How to Use a Water Brush

Hello friends! Today I am sharing a few different examples in which I use a Water Brush for my water coloring.

What is a Water Brush?

A Water Brush is a kind of paintbrush that comes with its own refillable water barrel and also has a cap. They have a cap covering the bristles and have a reservoir of water which makes them perfect to use while painting on the go.

Water Brushes are also commonly called Aqua Brush, Refillable brush or Portable paintbrush.

Since they are generally the size of a pen they can be carried around in your pencil pouch. And you don’t need a bowl of water to paint using these.

what is a water brush

Disclaimer: I am a member of the Tombow USA Design Team and I love using their products! Affiliate links have been used throughout this post. Read more here.

The best way to understand how these Water Brushes work is to see them in action!

Watch this video: https://www.instagram.com/p/Bxw6AxfnoKn/

Different sizes of Water Brush

Water Brushes come in various sizes- and the Water Brush Set I have comes in 3 sizes- a small round, a medium round, and a chisel/flat brush. Different tips are useful for different illustrations.

different sizes of water brush

How are Water Brushes different from Paintbrushes?

Since a Water Brush has a reservoir of water attached, you only need to gently press the barrel of the Water Brush to drop water onto the paper. The amount of pressure you apply determines whether you create a small drop of water or a flood of water. This completely eliminates having a water bowl on the side like when using a paintbrush.

To clean off these Water Brushes, simply press the barrel to release water and then wipe the bristles clean with a paper towel or cloth.

how-a-water-brush-works-tombow

You can easily squeeze droplets of water using the Water Brush and then blend colors on the paper itself.

Blending Markers: https://www.instagram.com/tv/B7lrYU4nyQI/


The smaller size brush has a brush tip that is really thin and that makes it useful to color in tiny areas.

The chisel/flat tip is my least used brush, I mainly reach for it while creating color swatches. They can also be used for chisel lettering, drawing flat lines or stripes, and creating watercolor washes.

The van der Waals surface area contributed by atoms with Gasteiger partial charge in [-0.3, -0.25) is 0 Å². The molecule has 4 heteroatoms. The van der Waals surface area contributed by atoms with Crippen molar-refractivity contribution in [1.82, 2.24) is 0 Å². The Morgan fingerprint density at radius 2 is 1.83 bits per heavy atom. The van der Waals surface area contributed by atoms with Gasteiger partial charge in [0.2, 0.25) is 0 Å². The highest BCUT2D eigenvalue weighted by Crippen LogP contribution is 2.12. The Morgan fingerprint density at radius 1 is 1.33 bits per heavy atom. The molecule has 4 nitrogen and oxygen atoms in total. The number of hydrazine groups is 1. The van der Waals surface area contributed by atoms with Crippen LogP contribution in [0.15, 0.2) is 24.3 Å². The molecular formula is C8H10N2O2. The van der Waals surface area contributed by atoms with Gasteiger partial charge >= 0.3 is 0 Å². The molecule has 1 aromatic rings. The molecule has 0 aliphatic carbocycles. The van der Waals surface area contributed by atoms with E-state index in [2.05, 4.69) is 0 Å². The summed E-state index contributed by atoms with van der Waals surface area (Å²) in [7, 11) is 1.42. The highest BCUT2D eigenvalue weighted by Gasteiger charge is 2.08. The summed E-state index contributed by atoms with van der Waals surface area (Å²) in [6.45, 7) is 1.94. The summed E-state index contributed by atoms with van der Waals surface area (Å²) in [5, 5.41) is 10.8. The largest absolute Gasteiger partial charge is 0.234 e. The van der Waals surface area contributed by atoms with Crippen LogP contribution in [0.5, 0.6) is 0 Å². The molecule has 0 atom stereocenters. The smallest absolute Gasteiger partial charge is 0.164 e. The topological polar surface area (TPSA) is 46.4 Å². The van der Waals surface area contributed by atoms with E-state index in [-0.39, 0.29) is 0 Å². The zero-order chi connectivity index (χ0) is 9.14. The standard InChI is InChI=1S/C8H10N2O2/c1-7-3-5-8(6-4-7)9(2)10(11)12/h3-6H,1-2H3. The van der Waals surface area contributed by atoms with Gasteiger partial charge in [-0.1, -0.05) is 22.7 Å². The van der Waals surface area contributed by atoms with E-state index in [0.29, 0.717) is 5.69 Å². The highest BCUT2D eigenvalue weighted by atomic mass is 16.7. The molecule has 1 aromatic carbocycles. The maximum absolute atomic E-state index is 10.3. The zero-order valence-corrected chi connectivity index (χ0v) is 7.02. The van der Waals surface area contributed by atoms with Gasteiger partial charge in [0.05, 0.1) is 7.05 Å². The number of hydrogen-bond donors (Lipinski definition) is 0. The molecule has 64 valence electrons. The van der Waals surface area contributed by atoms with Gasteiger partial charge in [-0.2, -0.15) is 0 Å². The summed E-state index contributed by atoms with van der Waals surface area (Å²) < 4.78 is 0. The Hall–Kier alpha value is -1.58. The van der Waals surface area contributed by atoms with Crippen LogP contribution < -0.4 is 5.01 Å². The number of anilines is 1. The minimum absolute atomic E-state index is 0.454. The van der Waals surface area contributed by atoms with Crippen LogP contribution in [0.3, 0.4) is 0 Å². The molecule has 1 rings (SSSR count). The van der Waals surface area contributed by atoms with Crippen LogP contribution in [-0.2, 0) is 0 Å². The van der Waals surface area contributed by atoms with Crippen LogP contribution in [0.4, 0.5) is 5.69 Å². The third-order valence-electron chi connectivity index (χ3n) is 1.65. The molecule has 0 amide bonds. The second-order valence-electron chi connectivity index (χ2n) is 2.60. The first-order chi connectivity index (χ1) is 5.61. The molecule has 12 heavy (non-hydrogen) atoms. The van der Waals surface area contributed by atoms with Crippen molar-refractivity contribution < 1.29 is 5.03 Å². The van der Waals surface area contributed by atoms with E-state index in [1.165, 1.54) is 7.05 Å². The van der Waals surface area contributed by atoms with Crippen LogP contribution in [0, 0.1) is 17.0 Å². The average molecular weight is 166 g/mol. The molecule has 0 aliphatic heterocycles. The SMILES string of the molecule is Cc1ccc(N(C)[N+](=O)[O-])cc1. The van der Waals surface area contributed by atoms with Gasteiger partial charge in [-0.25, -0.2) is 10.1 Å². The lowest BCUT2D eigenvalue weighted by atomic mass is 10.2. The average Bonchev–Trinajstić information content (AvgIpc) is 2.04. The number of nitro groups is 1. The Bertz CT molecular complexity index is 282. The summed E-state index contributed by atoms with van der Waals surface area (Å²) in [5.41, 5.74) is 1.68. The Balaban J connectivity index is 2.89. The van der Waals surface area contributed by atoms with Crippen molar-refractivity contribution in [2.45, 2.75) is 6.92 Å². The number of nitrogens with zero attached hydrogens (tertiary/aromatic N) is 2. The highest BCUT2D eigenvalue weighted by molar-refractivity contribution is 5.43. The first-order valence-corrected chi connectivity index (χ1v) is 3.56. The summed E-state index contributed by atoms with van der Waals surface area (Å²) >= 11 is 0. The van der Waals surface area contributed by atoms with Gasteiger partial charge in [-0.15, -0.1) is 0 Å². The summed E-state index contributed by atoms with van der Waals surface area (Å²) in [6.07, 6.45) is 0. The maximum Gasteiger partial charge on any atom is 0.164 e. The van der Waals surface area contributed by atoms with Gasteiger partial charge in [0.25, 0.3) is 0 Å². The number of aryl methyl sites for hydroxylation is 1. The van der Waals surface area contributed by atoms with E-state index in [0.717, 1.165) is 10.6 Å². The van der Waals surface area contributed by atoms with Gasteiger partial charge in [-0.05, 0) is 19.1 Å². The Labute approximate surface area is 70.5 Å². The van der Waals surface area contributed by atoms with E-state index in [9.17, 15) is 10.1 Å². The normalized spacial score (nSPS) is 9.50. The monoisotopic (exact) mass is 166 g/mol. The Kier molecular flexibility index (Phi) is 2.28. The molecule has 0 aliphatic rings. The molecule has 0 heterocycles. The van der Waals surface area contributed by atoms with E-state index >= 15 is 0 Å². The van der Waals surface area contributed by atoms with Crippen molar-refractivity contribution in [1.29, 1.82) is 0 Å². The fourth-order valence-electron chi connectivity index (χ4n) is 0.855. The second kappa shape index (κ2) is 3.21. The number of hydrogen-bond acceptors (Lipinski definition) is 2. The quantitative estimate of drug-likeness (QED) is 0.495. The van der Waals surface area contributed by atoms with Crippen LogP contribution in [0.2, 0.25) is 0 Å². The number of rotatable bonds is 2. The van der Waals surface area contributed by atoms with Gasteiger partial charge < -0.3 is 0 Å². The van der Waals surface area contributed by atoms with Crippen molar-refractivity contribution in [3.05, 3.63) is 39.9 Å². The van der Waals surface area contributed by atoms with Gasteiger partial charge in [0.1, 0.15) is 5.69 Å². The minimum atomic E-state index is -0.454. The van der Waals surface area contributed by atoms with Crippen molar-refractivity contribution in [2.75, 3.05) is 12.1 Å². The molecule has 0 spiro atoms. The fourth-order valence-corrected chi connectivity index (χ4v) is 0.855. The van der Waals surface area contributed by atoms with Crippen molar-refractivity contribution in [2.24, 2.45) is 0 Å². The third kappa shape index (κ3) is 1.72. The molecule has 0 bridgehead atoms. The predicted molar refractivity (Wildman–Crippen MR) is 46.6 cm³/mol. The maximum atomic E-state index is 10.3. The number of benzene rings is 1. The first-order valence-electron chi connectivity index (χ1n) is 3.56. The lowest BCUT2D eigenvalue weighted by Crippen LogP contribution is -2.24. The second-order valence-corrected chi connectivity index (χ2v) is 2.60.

chisel flat waterbrush

Pros and cons of a Water Brush:

  • They are portable, I use them while sitting at coffee shops, libraries, and airports.
  • Easy to use and clean up. No need to go and empty a water bowl once done. Just cap the brush and pack it.
  • You can fill the water barrel with ink or liquid watercolor and then create beautiful art.
  • While opening the cap, sometimes there might be a little water trapped in the bristles that will drop out. So make sure you open your cap on the side and not on top of your painting/sketch
  • The bristles tend to stain easily, but that doesn’t affect how they work.
  • The tips do fray quicker than regular paintbrushes. Make sure to clean your these after each use.
  • The sizes of the brushes are limited, and so I still use my larger-size paintbrushes and fine paintbrushes.

More Tutorials using a water brush:

Smitha Katti creativespace e1577349763159

Hi I’m Smitha! I live in Minnesota with my husband and two daughters. You’ll always find me painting florals in my sketchbook. And I love the sheer joy of making something with just my hands! But my bigger love is capturing it all on camera Read more.

Thanks for stopping by today! If you learnt something from this tutorial, do share this post with a friend or on social media! Tag me @smithakatti #smithakatti I’d love to see what you create!

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